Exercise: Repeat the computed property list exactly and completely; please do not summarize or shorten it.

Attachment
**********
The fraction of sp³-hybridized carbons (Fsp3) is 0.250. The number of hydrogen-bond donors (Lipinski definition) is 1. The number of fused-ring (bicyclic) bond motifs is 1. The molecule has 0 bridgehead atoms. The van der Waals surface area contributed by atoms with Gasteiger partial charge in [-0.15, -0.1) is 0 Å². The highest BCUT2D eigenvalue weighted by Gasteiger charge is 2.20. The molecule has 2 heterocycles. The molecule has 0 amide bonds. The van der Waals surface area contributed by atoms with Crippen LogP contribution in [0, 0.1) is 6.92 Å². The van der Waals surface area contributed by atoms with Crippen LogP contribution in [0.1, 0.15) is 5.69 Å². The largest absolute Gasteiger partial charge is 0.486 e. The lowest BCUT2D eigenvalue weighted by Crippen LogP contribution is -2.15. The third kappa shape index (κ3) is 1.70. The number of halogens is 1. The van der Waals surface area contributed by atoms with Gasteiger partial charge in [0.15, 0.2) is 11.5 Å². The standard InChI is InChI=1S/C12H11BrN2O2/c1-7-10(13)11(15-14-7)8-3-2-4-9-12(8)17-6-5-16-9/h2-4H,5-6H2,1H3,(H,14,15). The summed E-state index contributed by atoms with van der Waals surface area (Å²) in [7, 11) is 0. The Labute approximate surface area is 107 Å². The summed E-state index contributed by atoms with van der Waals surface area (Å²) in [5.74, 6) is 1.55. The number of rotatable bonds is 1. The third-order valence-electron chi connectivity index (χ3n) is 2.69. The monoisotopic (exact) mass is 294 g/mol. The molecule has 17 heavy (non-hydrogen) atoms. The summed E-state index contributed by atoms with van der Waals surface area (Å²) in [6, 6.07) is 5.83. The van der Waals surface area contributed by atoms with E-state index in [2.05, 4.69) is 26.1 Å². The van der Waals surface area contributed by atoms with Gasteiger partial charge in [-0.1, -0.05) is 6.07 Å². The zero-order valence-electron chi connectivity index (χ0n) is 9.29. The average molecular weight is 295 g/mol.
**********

The fraction of sp³-hybridized carbons (Fsp3) is 0.250. The number of hydrogen-bond donors (Lipinski definition) is 1. The number of fused-ring (bicyclic) bond motifs is 1. The molecule has 0 bridgehead atoms. The van der Waals surface area contributed by atoms with Gasteiger partial charge in [-0.15, -0.1) is 0 Å². The highest BCUT2D eigenvalue weighted by Gasteiger charge is 2.20. The molecule has 2 heterocycles. The molecule has 0 amide bonds. The van der Waals surface area contributed by atoms with Crippen LogP contribution in [0, 0.1) is 6.92 Å². The van der Waals surface area contributed by atoms with Crippen LogP contribution in [0.1, 0.15) is 5.69 Å². The largest absolute Gasteiger partial charge is 0.486 e. The lowest BCUT2D eigenvalue weighted by Crippen LogP contribution is -2.15. The third kappa shape index (κ3) is 1.70. The number of halogens is 1. The van der Waals surface area contributed by atoms with Gasteiger partial charge in [0.15, 0.2) is 11.5 Å². The standard InChI is InChI=1S/C12H11BrN2O2/c1-7-10(13)11(15-14-7)8-3-2-4-9-12(8)17-6-5-16-9/h2-4H,5-6H2,1H3,(H,14,15). The summed E-state index contributed by atoms with van der Waals surface area (Å²) in [7, 11) is 0. The Labute approximate surface area is 107 Å². The summed E-state index contributed by atoms with van der Waals surface area (Å²) in [5.74, 6) is 1.55. The number of rotatable bonds is 1. The third-order valence-electron chi connectivity index (χ3n) is 2.69. The monoisotopic (exact) mass is 294 g/mol. The molecule has 17 heavy (non-hydrogen) atoms. The summed E-state index contributed by atoms with van der Waals surface area (Å²) in [6, 6.07) is 5.83. The van der Waals surface area contributed by atoms with E-state index in [2.05, 4.69) is 26.1 Å². The van der Waals surface area contributed by atoms with Gasteiger partial charge in [-0.1, -0.05) is 6.07 Å². The zero-order valence-electron chi connectivity index (χ0n) is 9.29. The average molecular weight is 295 g/mol.